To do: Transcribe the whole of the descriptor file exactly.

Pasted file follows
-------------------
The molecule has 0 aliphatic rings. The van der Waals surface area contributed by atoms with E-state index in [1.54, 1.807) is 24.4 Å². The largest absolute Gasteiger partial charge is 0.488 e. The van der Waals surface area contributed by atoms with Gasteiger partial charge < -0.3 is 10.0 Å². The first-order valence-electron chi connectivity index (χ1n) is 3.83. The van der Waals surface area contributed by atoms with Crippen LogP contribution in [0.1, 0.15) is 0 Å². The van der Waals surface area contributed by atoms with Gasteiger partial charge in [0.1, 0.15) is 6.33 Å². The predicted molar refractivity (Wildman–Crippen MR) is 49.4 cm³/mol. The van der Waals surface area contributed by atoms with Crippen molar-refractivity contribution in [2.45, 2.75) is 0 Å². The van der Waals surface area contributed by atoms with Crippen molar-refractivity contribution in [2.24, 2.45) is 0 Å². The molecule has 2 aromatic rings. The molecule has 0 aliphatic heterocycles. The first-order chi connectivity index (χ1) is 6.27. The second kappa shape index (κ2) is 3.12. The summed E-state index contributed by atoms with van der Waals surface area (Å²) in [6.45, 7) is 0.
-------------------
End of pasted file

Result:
The molecule has 0 aliphatic rings. The van der Waals surface area contributed by atoms with E-state index in [1.54, 1.807) is 24.4 Å². The largest absolute Gasteiger partial charge is 0.488 e. The van der Waals surface area contributed by atoms with Gasteiger partial charge < -0.3 is 10.0 Å². The first-order valence-electron chi connectivity index (χ1n) is 3.83. The van der Waals surface area contributed by atoms with Crippen LogP contribution in [0.1, 0.15) is 0 Å². The van der Waals surface area contributed by atoms with Gasteiger partial charge in [0.1, 0.15) is 6.33 Å². The predicted molar refractivity (Wildman–Crippen MR) is 49.4 cm³/mol. The van der Waals surface area contributed by atoms with Crippen molar-refractivity contribution in [2.45, 2.75) is 0 Å². The van der Waals surface area contributed by atoms with Crippen molar-refractivity contribution in [2.24, 2.45) is 0 Å². The molecule has 2 aromatic rings. The molecule has 0 aliphatic heterocycles. The first-order chi connectivity index (χ1) is 6.27. The second kappa shape index (κ2) is 3.12. The summed E-state index contributed by atoms with van der Waals surface area (Å²) in [6.45, 7) is 0.